Proud of its capital status, OTTAWA is a lively cosmopolitan city of around one million inhabitants, whose attractions include a clutch of outstanding national museums, a pleasant riverside setting and superb cultural facilities like the National Arts Centre. Throw in acres of parks and gardens, miles of bicycle and jogging paths – many of them along the Ottawa River – lots of good hotels and B&Bs and a busy café-bar and restaurant scene and you have enough to keep the most diligent sightseer going for a day or three, maybe more. It’s also here that Canada’s bilingual laws really make sense: French-speaking Gatineau, just across the river in Québec, is commonly lumped together with Ontario’s Ottawa as the “Capital Region”, and on the streets of Ottawa you’ll hear as much French as English.

Almost all of Ottawa’s major sights are clustered on or near the south bank of the Ottawa River to either side of the Rideau Canal. It’s here you’ll find the monumental Victorian architecture of Parliament Hill, the outstanding art collection of the National Gallery and the Byward Market, the hub of the restaurant and bar scene. Many visitors only cover these, but there are a clutch of other attractions, most memorably the fascinating Canadian War Museum, housed in a striking building a couple of kilometres to the west of the centre, and Laurier House, packed with the possessions of the former prime minister William Lyon Mackenzie King and located 1.5km southeast of downtown. There are also some minor attractions to the east of the centre, on the far side of the Rideau River, principally the governor-general’s mansion, Rideau Hall, and the Canada Aviation Museum.

Brief history

The one-time hunting ground of the Algonquian, Ottawa received its first recorded European visitor in 1613 in the shape of Samuel de Champlain. The French explorer pitched up, paused to watch his Aboriginal guides make offerings of tobacco to the misty falls (which now lie submerged beneath the river), and then took off in search of more appealing pastures. Later, the Ottawa River became a major transportation route, but the Ottawa area remained no more than a camping spot until 1800, when Philemon Wright snowshoed up here along the frozen Ottawa River from Massachusetts. Wright founded a small settlement, which he called Wrightstown and subsequently Hull (now Gatineau) after his parents’ birthplace in England. Hull flourished but nothing much happened on the other (Ottawa) side of the river until 1826, when the completion of the Rideau Canal linked the site of present-day Ottawa to Kingston and the St Lawrence River. The canal builders were under the command of Lieutenant-Colonel John By and it was he who gave his name to the new settlement, Bytown, which soon became a hard-edged lumber town characterized by drunken brawls and broken bones.

In 1855 Bytown re-christened itself Ottawa in a bid to become the capital of the Province of Canada, hoping a change of name would relieve the town of its tawdry reputation. As part of their pitch, the community stressed the town’s location on the border of Upper and Lower Canada and its industrial prosperity. Queen Victoria granted their request in 1857, though this had little to do with their efforts and much more to do with her artistic tastes: the Queen had been looking at some romantic landscape paintings of the Ottawa area and decided this was the perfect spot for a new capital. Few approved: Montréal and Toronto smarted at their rebuff and Canada’s politicians fumed at the inconvenience – former prime minister Sir Wilfred Laurier found it “hard to say anything good” about the place.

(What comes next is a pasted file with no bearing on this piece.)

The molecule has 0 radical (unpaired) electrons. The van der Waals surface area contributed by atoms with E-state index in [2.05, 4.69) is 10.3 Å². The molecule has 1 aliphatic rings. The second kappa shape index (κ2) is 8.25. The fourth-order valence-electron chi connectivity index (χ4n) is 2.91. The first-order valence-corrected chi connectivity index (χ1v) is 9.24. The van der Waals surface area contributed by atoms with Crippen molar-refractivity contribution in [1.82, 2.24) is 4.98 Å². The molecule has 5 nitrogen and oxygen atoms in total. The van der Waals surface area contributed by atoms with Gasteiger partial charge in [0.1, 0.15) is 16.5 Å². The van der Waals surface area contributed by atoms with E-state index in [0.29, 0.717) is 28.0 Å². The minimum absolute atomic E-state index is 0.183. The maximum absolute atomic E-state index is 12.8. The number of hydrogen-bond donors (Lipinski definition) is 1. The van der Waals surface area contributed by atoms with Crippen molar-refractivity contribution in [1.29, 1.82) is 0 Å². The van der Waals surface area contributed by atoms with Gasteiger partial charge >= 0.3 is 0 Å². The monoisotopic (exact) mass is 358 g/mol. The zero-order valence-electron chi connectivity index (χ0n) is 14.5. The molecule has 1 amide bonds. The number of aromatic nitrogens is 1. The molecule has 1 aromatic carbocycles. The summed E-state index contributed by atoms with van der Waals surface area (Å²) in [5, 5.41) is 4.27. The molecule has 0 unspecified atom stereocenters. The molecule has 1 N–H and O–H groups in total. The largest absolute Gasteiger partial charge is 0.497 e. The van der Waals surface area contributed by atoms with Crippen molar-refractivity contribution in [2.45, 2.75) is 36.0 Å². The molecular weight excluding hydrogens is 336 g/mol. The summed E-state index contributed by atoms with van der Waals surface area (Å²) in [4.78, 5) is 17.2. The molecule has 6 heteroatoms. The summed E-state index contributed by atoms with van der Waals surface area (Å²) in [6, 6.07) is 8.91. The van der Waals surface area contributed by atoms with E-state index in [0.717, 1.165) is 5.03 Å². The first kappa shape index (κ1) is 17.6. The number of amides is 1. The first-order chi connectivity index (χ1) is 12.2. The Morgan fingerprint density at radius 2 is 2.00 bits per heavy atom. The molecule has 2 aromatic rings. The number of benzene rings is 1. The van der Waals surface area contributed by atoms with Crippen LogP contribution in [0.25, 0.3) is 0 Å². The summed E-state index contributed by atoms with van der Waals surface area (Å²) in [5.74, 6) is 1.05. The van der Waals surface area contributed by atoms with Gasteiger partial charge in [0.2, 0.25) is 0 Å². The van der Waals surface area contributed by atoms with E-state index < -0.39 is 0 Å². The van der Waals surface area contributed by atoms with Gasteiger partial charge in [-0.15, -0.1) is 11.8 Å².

Give or take some federal buildings – including the splendid trio of neo-Gothic buildings that make up today’s Parliament – Ottawa remained a workaday town until the late 1940s, when the Paris city planner Jacques Greber was commissioned to beautify the city with a profusion of parks, wide avenues and tree-lined pathways. The scheme transformed the city, defining much of its current appearance, and today Greber’s green and open spaces confine a city centre that is, at least for the most part, a fetching mix of Victorian architecture and modern concrete-and-glass office blocks.

Byward market

Since the 1840s, Byward Market (known simply as “The Market” to locals), just east of Sussex Drive and north of Rideau Street, has been a centre for the sale of farm produce, but it’s now also Ottawa’s busiest district, buzzing until the early hours. At its heart, the 1920s Byward Market building (mid-May to mid-Oct daily 6am–6pm; mid-Oct to mid-May daily 8am–5pm; w is home to cafés and delis, specialist food and fresh fruit and vegetable stalls and these merge with the street stalls and kiosks outside. These stalls and kiosks are something of an Ottawa institution, mainly on account of their poutine (fries covered in gravy and cheese curds), but Beavertails, at the junction of George and William streets, weighs in with its eponymous offering, a flat, deep-fried dough sprinkled with all sorts of sweet toppings.